Canada Defends Pan AM Baseball Gold in Wild Finish Against Americans
Botched U.S. pickoff attempt and error allow winning runs after weird extra-inning format puts two runners on.
In what resembled a little league tournament game organizers were hoping to end quickly, Canada beat the United States in a wacky walk-off to repeat as Pan Am gold medallists in men’s baseball Sunday night.
“The way it ended, I’m still kind of confused,” said Pete Orr, who scored the winning run for Canada. “It doesn’t seem like it’s real yet. But getting the medal at home, it’s great, it’s awesome.”
With Canada and the U.S. tied 4-4 after nine innings, the game entered the Pan Ams’ tiebreaker twilight zone. As per the tournament’s unusual extra-inning rules, each team started the 10th with runners at first and second with none out, while hitting from any spot in the batting order.
As the terms of the tiebreak were announced, boos rained down from the sold-out Ajax crowd, who had just taken in an entertaining, see-saw battle between the baseball rivals.
The U.S. scored a pair of runs in the top half of the extra inning as they bunted their free runners over before Tyler Pastornicky — the former Atlanta Braves’ shortstop — smacked a two-run double to left.
The bottom half started terribly for Canada as leadoff hitter Sean Jamieson failed to lay down a bunt, but Orr followed with an RBI single to draw Canada within one. Then things got weird as U.S. reliever David Huff made an errant pickoff attempt at first, allowing the second free baserunner to score. As the ball skittered past the bag and into right field, Orr rounded second and headed for third. Scrambling to get Orr, U.S. first baseman Casey Kotchman airmailed his throw, allowing Orr to score the winning run. It was a bizarre spectacle, played out in front of a boisterous crowd, who cared little how it happened once it was clear Canada had won.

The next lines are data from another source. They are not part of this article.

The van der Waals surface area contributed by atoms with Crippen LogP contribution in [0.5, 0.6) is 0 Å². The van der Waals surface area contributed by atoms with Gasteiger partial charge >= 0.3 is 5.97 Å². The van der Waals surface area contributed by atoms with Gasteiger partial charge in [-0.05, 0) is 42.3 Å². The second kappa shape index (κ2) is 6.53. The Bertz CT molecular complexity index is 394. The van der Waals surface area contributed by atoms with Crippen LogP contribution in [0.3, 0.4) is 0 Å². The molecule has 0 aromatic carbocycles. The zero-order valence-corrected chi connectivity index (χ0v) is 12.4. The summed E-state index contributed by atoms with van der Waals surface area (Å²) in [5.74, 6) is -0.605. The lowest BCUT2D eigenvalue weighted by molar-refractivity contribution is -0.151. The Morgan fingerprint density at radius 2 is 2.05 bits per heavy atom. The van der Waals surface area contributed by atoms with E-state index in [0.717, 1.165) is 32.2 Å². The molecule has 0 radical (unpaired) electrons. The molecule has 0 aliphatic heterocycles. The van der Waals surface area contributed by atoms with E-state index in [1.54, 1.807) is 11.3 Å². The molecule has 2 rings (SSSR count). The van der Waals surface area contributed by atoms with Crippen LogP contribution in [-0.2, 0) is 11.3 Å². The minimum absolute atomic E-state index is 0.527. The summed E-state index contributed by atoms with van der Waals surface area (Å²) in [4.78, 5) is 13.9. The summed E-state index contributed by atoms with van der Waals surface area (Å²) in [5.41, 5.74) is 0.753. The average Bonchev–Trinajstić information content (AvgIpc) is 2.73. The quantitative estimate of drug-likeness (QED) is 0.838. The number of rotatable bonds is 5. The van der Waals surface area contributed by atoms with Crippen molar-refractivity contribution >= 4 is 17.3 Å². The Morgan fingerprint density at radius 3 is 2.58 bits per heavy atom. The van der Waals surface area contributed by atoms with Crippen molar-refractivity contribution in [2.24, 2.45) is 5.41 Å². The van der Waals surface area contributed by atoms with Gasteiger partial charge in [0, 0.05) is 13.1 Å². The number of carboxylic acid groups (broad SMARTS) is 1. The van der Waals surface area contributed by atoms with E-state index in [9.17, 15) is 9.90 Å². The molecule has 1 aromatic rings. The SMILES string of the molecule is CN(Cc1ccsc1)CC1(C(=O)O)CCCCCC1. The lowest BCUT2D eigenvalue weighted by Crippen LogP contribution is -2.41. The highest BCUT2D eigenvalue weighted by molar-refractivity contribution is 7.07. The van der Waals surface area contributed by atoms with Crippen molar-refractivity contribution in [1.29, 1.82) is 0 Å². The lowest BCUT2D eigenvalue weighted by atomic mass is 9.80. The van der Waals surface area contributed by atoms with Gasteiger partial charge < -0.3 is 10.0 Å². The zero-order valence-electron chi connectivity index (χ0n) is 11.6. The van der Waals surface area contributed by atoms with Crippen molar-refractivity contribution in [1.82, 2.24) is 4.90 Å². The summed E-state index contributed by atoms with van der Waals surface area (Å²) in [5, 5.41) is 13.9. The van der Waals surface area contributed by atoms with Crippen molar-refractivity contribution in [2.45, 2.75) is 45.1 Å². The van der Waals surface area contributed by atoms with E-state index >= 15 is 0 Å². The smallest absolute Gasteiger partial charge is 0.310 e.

“Crazy, crazy finish,” said Canada’s manager, Ernie Whitt. “It was a great ball game. I hate tiebreak rules like that, but I guess both teams have the same opportunity and they executed and got two runs. We failed to get a bunt down and they tried to put on a pick play and it didn’t work them, but it was good for us.”
When Canada upset the U.S. to win Pan Am gold in men’s baseball four years ago, they were obvious underdogs, having medalled just once before in the history of the Games. Suffice to say they won’t be able to claim that status any longer. Canada is now the only country other than Cuba to win back-to-back Pan Am gold. “It’s great to win and to defend the title on our own soil,” Whitt said.
Veteran left-hander Jeff Francis, of North Delta, B.C., drew the start and pitched solidly, and Toronto-born outfielder Rene Tosoni provided the bulk of Canada’s offence with a three-run homer in the third inning.
Francis, the 11-year big-league veteran who signed a minor-league deal with the Blue Jays this year and has pitched in eight games for Toronto, weathered an early storm from the U.S. and kept Canada in it until their offence was able to break through.
The 34-year-old was poised and crafty, out-pitching USA’s Josh Hader, a fellow southpaw who was 10 years old when Francis made his big-league debut with the Colorado Rockies in 2004. That experience proved important as Francis appeared unfazed when the U.S. jumped out to an early 2-0 lead in the second inning when — with a strong wind blowing out — designated hitter Patrick Kievlehan sent a hanging curveball over the fence in right field.
But Francis settled in and kept Canada close, eventually passing the baton to Andrew Albers and Chris Leroux. Entering the tournament as the defending champion, Canada stormed through the preliminary round largely on the back of its veteran pitching staff, which allowed by far the fewest runs in the tournament.
“Our pitching and defence the whole tournament was just outstanding,” Whitt said. “I can’t say enough. I had a feeling that was going to be our strong point and I’m just a firm believer that if you have pitching and defence you’re going to win a lot of ball games.”
Speaking of the ongoing success of Canada’s national baseball program, Orr said a lot of credit should go to national director and head coach Greg Hamilton, who has guided the program over the last decade. “It’s about us,” Orr said. “We get the opportunity to represent our country. But it’s also about every kid who plays baseball in Canada.”
By: Toronto Star